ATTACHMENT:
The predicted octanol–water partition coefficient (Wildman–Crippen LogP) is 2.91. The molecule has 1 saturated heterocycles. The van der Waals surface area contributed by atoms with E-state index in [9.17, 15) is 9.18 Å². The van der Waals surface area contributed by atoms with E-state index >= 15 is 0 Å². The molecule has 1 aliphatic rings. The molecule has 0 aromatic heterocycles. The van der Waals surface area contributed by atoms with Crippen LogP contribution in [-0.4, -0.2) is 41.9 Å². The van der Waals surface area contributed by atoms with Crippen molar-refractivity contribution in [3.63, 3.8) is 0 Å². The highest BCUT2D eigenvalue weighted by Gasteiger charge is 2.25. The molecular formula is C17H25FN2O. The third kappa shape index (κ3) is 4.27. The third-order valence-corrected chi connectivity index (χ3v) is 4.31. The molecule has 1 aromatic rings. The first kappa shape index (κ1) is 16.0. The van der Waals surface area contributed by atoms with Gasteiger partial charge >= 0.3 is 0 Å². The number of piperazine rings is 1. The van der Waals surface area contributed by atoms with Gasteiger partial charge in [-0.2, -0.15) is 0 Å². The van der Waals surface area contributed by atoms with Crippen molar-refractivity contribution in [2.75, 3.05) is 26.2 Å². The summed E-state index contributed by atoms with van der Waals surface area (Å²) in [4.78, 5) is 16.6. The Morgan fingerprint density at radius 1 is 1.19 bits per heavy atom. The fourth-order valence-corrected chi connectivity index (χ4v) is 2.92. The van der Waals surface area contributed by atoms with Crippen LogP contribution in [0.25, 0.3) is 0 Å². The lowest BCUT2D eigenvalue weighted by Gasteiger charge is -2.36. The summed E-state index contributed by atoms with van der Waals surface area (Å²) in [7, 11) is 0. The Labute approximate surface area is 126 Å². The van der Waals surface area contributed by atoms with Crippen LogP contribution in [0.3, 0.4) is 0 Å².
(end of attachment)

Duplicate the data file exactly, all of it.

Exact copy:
The predicted octanol–water partition coefficient (Wildman–Crippen LogP) is 2.91. The molecule has 1 saturated heterocycles. The van der Waals surface area contributed by atoms with E-state index in [9.17, 15) is 9.18 Å². The van der Waals surface area contributed by atoms with E-state index >= 15 is 0 Å². The molecule has 1 aliphatic rings. The molecule has 0 aromatic heterocycles. The van der Waals surface area contributed by atoms with Crippen LogP contribution in [-0.4, -0.2) is 41.9 Å². The van der Waals surface area contributed by atoms with Crippen molar-refractivity contribution in [3.63, 3.8) is 0 Å². The highest BCUT2D eigenvalue weighted by Gasteiger charge is 2.25. The molecular formula is C17H25FN2O. The third kappa shape index (κ3) is 4.27. The third-order valence-corrected chi connectivity index (χ3v) is 4.31. The molecule has 1 aromatic rings. The first kappa shape index (κ1) is 16.0. The van der Waals surface area contributed by atoms with Gasteiger partial charge >= 0.3 is 0 Å². The number of piperazine rings is 1. The van der Waals surface area contributed by atoms with Gasteiger partial charge in [-0.2, -0.15) is 0 Å². The van der Waals surface area contributed by atoms with Crippen molar-refractivity contribution in [2.75, 3.05) is 26.2 Å². The summed E-state index contributed by atoms with van der Waals surface area (Å²) in [4.78, 5) is 16.6. The Morgan fingerprint density at radius 1 is 1.19 bits per heavy atom. The fourth-order valence-corrected chi connectivity index (χ4v) is 2.92. The van der Waals surface area contributed by atoms with Crippen LogP contribution in [0.25, 0.3) is 0 Å². The lowest BCUT2D eigenvalue weighted by Gasteiger charge is -2.36. The summed E-state index contributed by atoms with van der Waals surface area (Å²) in [7, 11) is 0. The Labute approximate surface area is 126 Å². The van der Waals surface area contributed by atoms with Crippen LogP contribution in [0.3, 0.4) is 0 Å².